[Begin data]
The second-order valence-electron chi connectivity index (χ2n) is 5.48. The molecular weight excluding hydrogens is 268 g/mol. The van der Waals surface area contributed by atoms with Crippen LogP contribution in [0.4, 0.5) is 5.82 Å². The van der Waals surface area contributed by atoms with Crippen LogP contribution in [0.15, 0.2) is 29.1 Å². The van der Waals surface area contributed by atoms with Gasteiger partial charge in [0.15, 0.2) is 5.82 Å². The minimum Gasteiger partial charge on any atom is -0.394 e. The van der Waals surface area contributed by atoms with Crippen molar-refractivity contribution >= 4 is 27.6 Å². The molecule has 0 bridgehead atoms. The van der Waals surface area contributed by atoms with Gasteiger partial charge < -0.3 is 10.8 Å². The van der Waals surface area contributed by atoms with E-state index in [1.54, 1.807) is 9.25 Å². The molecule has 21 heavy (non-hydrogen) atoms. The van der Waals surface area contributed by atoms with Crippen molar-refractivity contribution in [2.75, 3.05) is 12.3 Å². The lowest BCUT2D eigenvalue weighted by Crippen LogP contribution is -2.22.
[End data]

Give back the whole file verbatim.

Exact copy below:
The second-order valence-electron chi connectivity index (χ2n) is 5.48. The molecular weight excluding hydrogens is 268 g/mol. The van der Waals surface area contributed by atoms with Crippen LogP contribution in [0.4, 0.5) is 5.82 Å². The van der Waals surface area contributed by atoms with Crippen LogP contribution in [0.15, 0.2) is 29.1 Å². The van der Waals surface area contributed by atoms with Gasteiger partial charge in [0.15, 0.2) is 5.82 Å². The minimum Gasteiger partial charge on any atom is -0.394 e. The van der Waals surface area contributed by atoms with Crippen molar-refractivity contribution >= 4 is 27.6 Å². The molecule has 0 bridgehead atoms. The van der Waals surface area contributed by atoms with Gasteiger partial charge < -0.3 is 10.8 Å². The van der Waals surface area contributed by atoms with E-state index in [1.54, 1.807) is 9.25 Å². The molecule has 21 heavy (non-hydrogen) atoms. The van der Waals surface area contributed by atoms with Crippen molar-refractivity contribution in [2.75, 3.05) is 12.3 Å². The lowest BCUT2D eigenvalue weighted by Crippen LogP contribution is -2.22.